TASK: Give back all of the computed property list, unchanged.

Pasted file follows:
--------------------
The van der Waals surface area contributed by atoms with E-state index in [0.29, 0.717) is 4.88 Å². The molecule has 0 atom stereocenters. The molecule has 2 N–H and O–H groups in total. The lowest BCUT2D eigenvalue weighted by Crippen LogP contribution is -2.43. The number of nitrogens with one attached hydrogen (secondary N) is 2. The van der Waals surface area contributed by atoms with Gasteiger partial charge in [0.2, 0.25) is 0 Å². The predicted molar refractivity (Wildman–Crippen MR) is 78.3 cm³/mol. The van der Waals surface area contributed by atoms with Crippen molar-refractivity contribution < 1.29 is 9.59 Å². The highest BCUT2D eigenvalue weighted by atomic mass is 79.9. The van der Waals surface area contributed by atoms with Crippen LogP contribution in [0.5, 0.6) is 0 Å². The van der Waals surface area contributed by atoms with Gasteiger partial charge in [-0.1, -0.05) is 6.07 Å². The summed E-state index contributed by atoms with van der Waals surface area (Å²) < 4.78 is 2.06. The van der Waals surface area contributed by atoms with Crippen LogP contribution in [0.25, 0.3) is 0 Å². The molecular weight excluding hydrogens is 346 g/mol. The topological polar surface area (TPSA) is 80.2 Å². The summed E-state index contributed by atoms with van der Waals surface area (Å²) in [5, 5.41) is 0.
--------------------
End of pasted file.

The van der Waals surface area contributed by atoms with E-state index in [0.29, 0.717) is 4.88 Å². The molecule has 0 atom stereocenters. The molecule has 2 N–H and O–H groups in total. The lowest BCUT2D eigenvalue weighted by Crippen LogP contribution is -2.43. The number of nitrogens with one attached hydrogen (secondary N) is 2. The van der Waals surface area contributed by atoms with Gasteiger partial charge in [0.2, 0.25) is 0 Å². The predicted molar refractivity (Wildman–Crippen MR) is 78.3 cm³/mol. The van der Waals surface area contributed by atoms with Crippen molar-refractivity contribution < 1.29 is 9.59 Å². The highest BCUT2D eigenvalue weighted by atomic mass is 79.9. The van der Waals surface area contributed by atoms with Crippen LogP contribution in [0.5, 0.6) is 0 Å². The van der Waals surface area contributed by atoms with Gasteiger partial charge in [-0.1, -0.05) is 6.07 Å². The summed E-state index contributed by atoms with van der Waals surface area (Å²) < 4.78 is 2.06. The van der Waals surface area contributed by atoms with Crippen LogP contribution in [0.25, 0.3) is 0 Å². The molecular weight excluding hydrogens is 346 g/mol. The topological polar surface area (TPSA) is 80.2 Å². The summed E-state index contributed by atoms with van der Waals surface area (Å²) in [5, 5.41) is 0.